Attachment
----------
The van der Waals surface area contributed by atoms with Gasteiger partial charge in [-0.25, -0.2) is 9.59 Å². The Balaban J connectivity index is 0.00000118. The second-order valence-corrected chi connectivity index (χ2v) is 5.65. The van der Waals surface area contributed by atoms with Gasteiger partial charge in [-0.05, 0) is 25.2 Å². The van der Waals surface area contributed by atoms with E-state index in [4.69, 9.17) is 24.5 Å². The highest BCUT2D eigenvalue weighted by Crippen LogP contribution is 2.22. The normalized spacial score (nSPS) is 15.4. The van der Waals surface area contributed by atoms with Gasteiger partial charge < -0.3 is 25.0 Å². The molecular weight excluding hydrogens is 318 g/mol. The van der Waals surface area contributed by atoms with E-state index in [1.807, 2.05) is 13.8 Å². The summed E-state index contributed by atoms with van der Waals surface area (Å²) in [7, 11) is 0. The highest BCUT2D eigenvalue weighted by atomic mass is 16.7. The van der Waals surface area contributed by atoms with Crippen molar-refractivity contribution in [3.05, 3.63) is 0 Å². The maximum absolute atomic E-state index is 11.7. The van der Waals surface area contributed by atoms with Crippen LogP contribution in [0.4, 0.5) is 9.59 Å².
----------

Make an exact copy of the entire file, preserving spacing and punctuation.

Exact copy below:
The van der Waals surface area contributed by atoms with Gasteiger partial charge in [-0.25, -0.2) is 9.59 Å². The Balaban J connectivity index is 0.00000118. The second-order valence-corrected chi connectivity index (χ2v) is 5.65. The van der Waals surface area contributed by atoms with Gasteiger partial charge in [-0.05, 0) is 25.2 Å². The van der Waals surface area contributed by atoms with E-state index in [4.69, 9.17) is 24.5 Å². The highest BCUT2D eigenvalue weighted by Crippen LogP contribution is 2.22. The normalized spacial score (nSPS) is 15.4. The van der Waals surface area contributed by atoms with Gasteiger partial charge < -0.3 is 25.0 Å². The molecular weight excluding hydrogens is 318 g/mol. The van der Waals surface area contributed by atoms with E-state index in [1.807, 2.05) is 13.8 Å². The summed E-state index contributed by atoms with van der Waals surface area (Å²) in [7, 11) is 0. The highest BCUT2D eigenvalue weighted by atomic mass is 16.7. The van der Waals surface area contributed by atoms with Crippen molar-refractivity contribution in [3.05, 3.63) is 0 Å². The maximum absolute atomic E-state index is 11.7. The van der Waals surface area contributed by atoms with Crippen LogP contribution in [0.4, 0.5) is 9.59 Å².